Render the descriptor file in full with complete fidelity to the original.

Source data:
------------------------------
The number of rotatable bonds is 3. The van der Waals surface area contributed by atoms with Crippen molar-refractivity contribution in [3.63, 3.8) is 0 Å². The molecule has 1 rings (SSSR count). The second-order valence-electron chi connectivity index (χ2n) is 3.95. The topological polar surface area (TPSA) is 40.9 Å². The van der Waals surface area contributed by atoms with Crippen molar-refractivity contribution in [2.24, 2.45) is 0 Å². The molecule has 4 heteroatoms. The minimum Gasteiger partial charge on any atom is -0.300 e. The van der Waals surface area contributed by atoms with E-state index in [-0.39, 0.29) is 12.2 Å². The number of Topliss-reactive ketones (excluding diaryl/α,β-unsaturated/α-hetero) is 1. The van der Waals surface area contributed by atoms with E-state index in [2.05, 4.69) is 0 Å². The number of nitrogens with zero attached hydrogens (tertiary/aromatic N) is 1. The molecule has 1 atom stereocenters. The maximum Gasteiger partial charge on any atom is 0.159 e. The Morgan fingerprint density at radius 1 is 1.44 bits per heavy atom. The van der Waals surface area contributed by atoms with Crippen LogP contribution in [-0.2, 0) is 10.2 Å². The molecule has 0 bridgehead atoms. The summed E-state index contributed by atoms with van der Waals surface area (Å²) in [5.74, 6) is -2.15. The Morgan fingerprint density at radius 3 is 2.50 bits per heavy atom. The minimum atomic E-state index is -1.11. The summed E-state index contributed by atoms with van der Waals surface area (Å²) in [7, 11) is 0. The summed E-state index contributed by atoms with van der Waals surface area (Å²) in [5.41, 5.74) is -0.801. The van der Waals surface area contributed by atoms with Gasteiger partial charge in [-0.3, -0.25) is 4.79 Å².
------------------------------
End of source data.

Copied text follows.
The number of rotatable bonds is 3. The van der Waals surface area contributed by atoms with Crippen molar-refractivity contribution in [3.63, 3.8) is 0 Å². The molecule has 1 rings (SSSR count). The second-order valence-electron chi connectivity index (χ2n) is 3.95. The topological polar surface area (TPSA) is 40.9 Å². The van der Waals surface area contributed by atoms with Crippen molar-refractivity contribution in [2.24, 2.45) is 0 Å². The molecule has 4 heteroatoms. The minimum Gasteiger partial charge on any atom is -0.300 e. The van der Waals surface area contributed by atoms with E-state index in [-0.39, 0.29) is 12.2 Å². The number of Topliss-reactive ketones (excluding diaryl/α,β-unsaturated/α-hetero) is 1. The van der Waals surface area contributed by atoms with E-state index in [2.05, 4.69) is 0 Å². The number of nitrogens with zero attached hydrogens (tertiary/aromatic N) is 1. The molecule has 1 atom stereocenters. The maximum Gasteiger partial charge on any atom is 0.159 e. The Morgan fingerprint density at radius 1 is 1.44 bits per heavy atom. The van der Waals surface area contributed by atoms with Crippen LogP contribution in [-0.2, 0) is 10.2 Å². The molecule has 0 bridgehead atoms. The summed E-state index contributed by atoms with van der Waals surface area (Å²) in [5.74, 6) is -2.15. The Morgan fingerprint density at radius 3 is 2.50 bits per heavy atom. The minimum atomic E-state index is -1.11. The summed E-state index contributed by atoms with van der Waals surface area (Å²) in [7, 11) is 0. The summed E-state index contributed by atoms with van der Waals surface area (Å²) in [5.41, 5.74) is -0.801. The van der Waals surface area contributed by atoms with Gasteiger partial charge in [-0.3, -0.25) is 4.79 Å².